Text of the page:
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Total Loss Thresholds By State – Sell Your Car

Joseph Coupal - Monday, January 29, 2018

What are total loss thresholds and how are they different from the total loss formula? What is a total loss formula? Does it matter what state you live in for one or the other to be used in determining the value of a damaged car and if it will be declared a total loss by an insurance carrier? Can you sell your car if it’s totaled or are you stuck with the dollar amount your insurance company puts on your vehicle? What about actual cash value; what’s that all about?

First, let’s cover what total loss is and how it applies to your vehicle insurance. When a car is in an accident and incurs serious damages, the repair costs can add up to more than the actual cash value its worth. When this happens, the insurance carrier will choose the road that saves them the most money. They don’t want to spend more money to repair a car than its value so they declare it a total loss – totaled car – and send you a check to replace the vehicle. But guess what? You can decide a different route to take and get more money for your non-drivable, dead, all she wrote, lifeless, hunk of twisted metal, pile of heap, damaged car. You know why? Because we buy cars in any condition in any Continental U.S. state all year long and pay you top dollar for it.

Total Loss Thresholds

Every vehicle will need collision, comprehensive, or property damage liability (PD) insurance policy coverage; and PD coverage is mandatory in every state. Usually the non-fault driver files a PD claim against the negligent driver’s insurance; however, the non-fault driver can submit a collision claim with his or her own insurance carrier because collision coverage covers you whether it’s your fault or not.

Once a claim is filed an insurance claims adjuster will inspect your damaged car to assess what repairs are required and make a determination if it’s repairable or a total loss. Using your state laws and insurance company’s guidelines, if the claims adjuster determines your car will cost more to repair than its worth, or actual cash value, he/she will declare it totaled then subsequently your insurance company will alert the Department of Motor Vehicles your car is non-repairable and submit for a salvage title.

Total Loss Formula

Total Loss Formula is an industry wide formula used by insurance companies to determine if repair costs to your damaged car exceeds its value. There are no state laws in place setting a capped percentage of its value the insurance carrier must use as a limit before declaring it a total loss.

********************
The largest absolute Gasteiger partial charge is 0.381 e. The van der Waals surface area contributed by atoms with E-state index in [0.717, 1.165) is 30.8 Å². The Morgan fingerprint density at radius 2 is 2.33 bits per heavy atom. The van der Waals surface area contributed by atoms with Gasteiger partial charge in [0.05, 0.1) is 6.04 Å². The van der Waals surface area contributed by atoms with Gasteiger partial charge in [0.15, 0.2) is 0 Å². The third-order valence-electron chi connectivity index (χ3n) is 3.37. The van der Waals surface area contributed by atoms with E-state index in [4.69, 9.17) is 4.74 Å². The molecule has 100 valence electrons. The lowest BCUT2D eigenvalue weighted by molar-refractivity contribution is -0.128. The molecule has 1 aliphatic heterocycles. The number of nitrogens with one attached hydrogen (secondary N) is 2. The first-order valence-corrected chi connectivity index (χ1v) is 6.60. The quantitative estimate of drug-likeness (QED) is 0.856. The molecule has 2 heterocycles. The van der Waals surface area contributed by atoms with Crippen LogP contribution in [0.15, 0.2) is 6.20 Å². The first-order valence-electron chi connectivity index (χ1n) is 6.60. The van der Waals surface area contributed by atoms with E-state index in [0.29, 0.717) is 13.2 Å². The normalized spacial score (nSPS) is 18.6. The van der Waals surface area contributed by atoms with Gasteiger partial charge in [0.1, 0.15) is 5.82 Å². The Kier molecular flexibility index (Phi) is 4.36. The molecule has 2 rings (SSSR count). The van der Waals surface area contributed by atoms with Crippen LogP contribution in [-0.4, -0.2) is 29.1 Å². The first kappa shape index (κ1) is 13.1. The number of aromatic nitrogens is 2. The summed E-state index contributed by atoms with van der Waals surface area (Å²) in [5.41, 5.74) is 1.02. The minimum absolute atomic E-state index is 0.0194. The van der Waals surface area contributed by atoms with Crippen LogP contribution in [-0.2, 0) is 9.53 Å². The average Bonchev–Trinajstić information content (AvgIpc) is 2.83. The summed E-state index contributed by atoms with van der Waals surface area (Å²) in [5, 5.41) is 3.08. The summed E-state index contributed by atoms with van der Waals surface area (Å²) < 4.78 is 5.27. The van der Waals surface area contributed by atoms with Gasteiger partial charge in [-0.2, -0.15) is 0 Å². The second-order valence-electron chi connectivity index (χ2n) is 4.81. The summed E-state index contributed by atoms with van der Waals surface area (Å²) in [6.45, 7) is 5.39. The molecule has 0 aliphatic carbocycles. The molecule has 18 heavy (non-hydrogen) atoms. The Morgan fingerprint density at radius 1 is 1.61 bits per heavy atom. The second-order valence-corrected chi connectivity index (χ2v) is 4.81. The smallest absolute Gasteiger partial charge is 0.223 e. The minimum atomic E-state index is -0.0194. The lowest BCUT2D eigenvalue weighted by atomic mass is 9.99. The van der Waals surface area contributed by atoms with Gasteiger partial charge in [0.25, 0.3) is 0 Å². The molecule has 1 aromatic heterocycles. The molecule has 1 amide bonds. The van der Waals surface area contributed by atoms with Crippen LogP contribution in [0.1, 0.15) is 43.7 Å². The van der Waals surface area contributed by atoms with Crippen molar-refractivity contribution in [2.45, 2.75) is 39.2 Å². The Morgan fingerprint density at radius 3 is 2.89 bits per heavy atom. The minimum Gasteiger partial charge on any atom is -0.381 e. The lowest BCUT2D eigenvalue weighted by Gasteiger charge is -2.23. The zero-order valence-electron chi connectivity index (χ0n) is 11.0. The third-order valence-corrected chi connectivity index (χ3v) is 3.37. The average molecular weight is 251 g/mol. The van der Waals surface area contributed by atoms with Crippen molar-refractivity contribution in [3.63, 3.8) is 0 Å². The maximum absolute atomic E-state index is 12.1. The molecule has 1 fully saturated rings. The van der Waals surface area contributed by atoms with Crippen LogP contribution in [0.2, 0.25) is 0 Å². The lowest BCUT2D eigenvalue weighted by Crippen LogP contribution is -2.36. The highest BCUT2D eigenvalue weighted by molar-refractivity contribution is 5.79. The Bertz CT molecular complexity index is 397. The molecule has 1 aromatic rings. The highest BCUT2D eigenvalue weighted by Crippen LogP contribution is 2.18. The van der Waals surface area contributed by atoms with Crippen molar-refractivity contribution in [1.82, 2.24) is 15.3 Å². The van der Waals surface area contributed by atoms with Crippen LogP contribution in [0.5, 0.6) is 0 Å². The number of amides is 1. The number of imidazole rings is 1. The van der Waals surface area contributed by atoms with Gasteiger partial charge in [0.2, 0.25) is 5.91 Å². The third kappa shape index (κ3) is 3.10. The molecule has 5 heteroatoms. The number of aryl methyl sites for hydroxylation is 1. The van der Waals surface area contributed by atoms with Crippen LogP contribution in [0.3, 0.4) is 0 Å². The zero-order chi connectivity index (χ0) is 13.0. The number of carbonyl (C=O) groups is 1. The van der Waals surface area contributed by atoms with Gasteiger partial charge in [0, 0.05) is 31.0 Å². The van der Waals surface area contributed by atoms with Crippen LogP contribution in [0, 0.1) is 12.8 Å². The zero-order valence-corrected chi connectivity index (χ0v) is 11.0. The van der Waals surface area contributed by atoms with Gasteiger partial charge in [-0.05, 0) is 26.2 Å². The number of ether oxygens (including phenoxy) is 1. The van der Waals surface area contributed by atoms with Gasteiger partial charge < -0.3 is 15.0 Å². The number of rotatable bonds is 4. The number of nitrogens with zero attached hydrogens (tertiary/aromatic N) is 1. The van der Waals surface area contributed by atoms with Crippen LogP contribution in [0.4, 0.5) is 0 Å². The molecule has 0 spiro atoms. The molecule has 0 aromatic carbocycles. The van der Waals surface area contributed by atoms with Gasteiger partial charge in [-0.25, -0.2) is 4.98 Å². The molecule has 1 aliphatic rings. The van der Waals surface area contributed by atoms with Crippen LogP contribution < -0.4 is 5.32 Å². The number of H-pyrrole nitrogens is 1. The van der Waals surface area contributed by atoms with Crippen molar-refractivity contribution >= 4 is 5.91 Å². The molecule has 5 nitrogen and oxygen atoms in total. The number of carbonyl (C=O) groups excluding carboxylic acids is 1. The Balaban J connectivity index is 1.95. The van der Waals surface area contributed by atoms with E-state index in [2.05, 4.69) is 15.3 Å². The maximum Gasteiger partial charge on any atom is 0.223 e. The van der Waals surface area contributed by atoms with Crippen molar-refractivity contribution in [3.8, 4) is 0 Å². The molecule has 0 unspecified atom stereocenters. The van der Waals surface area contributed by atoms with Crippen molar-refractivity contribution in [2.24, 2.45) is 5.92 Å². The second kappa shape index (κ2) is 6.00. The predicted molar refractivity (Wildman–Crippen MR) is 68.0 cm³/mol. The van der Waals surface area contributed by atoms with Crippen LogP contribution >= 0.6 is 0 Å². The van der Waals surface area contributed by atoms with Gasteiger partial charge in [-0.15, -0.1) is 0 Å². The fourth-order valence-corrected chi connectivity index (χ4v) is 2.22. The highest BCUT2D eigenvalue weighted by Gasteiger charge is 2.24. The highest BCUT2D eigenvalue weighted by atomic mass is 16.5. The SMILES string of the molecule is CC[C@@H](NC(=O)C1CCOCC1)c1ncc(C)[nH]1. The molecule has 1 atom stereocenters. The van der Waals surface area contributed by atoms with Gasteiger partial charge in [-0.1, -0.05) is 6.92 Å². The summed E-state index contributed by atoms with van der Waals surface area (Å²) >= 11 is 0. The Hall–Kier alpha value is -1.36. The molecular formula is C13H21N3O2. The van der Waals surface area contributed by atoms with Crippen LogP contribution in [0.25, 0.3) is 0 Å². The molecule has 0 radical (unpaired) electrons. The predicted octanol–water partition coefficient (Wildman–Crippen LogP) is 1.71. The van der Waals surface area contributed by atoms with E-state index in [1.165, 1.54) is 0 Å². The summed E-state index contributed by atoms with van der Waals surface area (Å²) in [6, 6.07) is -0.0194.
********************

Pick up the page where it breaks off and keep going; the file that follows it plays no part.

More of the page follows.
Does It Matter What State You Live In

Absolutely, you bet it does.

It’s not always a simple checklist of items to use in the determination. There are rules and regulations, some limits for some states, and no set threshold limits in states. Some states use the industry standard Total Loss Formula (TLF) and others have laws in place making mandatory Total Loss Thresholds (TLT) the rule.

Total Loss Threshold States versus TLF States

State

Threshold

State

Threshold

State

Threshold

Alabama

75%

Louisiana

75%

Ohio

TLF

Alaska

TLF

Maine

TLF

Oklahoma

60%

Arizona

TLF

Maryland

75%

Oregon

80%

Arkansas

70%

Massachusetts

TLF

Pennsylvania

TLF

California

TLF

Michigan

75%

Rhode Island

TLF

Colorado

100%

Minnesota

70%

South Carolina

75%

Connecticut

TLF

Mississippi

70%

South Dakota

TLF

Delaware

TLF

Missouri

80%

Tennessee

75%

Florida

80%

Montana

TLF

Texas

100%

Georgia

TLF

Nebraska

75%

Utah

TLF

Hawaii

TLF

Nevada

65%

Vermont

TLF

Idaho

TLF

New Hampshire

75%

Virginia

75%

Illinois

TLF

New Jersey

TLF

Washington

TLF

Indiana

70%

New Mexico

TLF

West Virginia

75%

Iowa

50%

New York

75%

Wisconsin

70%

Kansas

75%

North Carolina

75%

Wyoming

75%

Kentucky

75%

North Dakota

75%

   

As you can see in the list above of all states, some use the TLF and others use a TLT to determine if a vehicles damage repairs against the actual cash value of the car. A certain percentage of a damaged car’s value needs to be exceeded for it to be declared a total loss and determined to be totaled. The other states have no set capped percentage so the insurance company can freely use the TLF. That means a lower value and a check worth less money that they send you to replace the totaled car. Guess what, there’s good news for you. You can buy back your totaled car from your insurance carrier, get the actual cash value for it from them, then turn around and sell it for more cash to CarBuyerUSA. We buy cars and specialize in damaged cars, and those that are a total loss. You don’t need to worry about getting lowballed by your insurance carrier because with us, you end up with more money than they wanted you to settle for. It doesn’t matter that Total Loss Thresholds vary by state, you can sell your car to us and get the highest actual cash value you will find anywhere online! Start by providing us a few of your car’s details in our short form and get the ball rolling. We want to buy your damaged car today and will contact you fast! Before you know it, you’ll have cash hard cold cash in the bank and we’ll be towing your hunk of twisted metal away!


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